Unrest at German Protestant synod over freer abortion


Central Europe


A placard reading 'Mama I love you! Love me too!' lies on the ground after counter protesters spread pink powder to disturb a 'March for Life' rally in September. Photo EPA, Clemens Bilan

The synod of the Evangelical Church of Germany (EKD) in Ulm criticised the proposal to liberalise abortion and keep it out of the criminal law.

At the synod, held from 12 to 15 November, Bundestag member Thomas Rachel (CDU/Düren) spoke out against the <a href="https://www.ekd.de/stellungnahme-zur-regelung-zum-schwangerschaftsabbruch-80903.htm prepared earlier by the EKD Council. He pointed out that the current legal regulation guarantees the "dual advocacy for mother and child". That compromise, he said, should "not be abandoned without necessity".

Chairman Rev Friedemann Kuttler of the "ChristusBewegung Lebendige Gemeinde" (Christ Movement Living Church" target="_blank">paper in Württemberg was "very irritated" by the statement. He misses an underlying theological basis. He says the yardstick for a new position is not social change but the Bible and following Jesus. Rev Kuttler said commitment to unborn life is a core task of Christians.

According to the Frankfurter Allgemeine Zeitung, itIt was also criticized that the EKD was giving up common ground with the Catholic Church in another area of ethics and that the council's statement was not based on biblical and theological grounds. “Is a theological justification not acceptable to the public?” asked synod member Jonathan Mylius.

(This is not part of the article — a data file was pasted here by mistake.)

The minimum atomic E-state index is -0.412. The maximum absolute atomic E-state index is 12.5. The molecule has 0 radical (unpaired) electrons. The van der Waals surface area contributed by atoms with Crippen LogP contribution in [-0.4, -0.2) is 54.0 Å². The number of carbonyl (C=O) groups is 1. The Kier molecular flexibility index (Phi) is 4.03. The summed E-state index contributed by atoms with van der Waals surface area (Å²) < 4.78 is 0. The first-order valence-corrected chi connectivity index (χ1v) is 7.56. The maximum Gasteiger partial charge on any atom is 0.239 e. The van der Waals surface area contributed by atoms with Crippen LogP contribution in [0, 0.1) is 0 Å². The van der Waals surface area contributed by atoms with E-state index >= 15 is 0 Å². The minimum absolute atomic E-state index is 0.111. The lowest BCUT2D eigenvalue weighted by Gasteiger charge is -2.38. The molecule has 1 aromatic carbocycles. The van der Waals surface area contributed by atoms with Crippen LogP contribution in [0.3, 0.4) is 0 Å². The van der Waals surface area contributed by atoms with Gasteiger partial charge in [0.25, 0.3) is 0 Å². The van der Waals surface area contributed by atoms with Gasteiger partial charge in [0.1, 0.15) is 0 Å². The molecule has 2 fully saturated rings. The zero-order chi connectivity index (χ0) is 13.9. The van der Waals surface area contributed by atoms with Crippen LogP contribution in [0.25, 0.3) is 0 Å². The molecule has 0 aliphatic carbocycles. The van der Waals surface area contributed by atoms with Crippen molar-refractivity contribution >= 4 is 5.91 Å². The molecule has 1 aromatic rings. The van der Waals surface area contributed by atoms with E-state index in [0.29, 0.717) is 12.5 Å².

President Rev Steffen Kern of the Evangelical Gnadauer Community Association statet that the paper should have included a clear position on the constitutional protection of the unborn. "That is a glaring omission. Many Protestant Christians did not feel represented by the council's position. Let's talk about it again and reformulate the proposal."

Bishop Tobias Bilz said on behalf of the council that it pained him that the EKD was accused of abandoning the protection of unborn life: "That is not the case." He said the proposal attempts to resolve the contradiction between the expectant mother's right to self-determination and the protection of unborn life.

Michael Diener, former chairman of the German Evangelical Alliance, distanced himself from the EKD statement on abortion. However, he did not want to provide extra details to the German press agency IDEA, in view of upcoming discussions.


Deputy EKD council president Kirsten Fehrs also stressed that the EKD gives "absolute priority" to protecting human life. According to her, the proposal aims to reduce the number of abortions. "Pregnant women should not be punished but supported," she said. She said the EKD declaration is the discussion's beginning, not the end. It recognises that abortion is precarious in "theological, ethical and biographical" terms.

The synod further discussed sexual abuse in the church and declining membership numbers. Research shows that in Germany, fewer and fewer people are attached to a church, and religiosity is declining.



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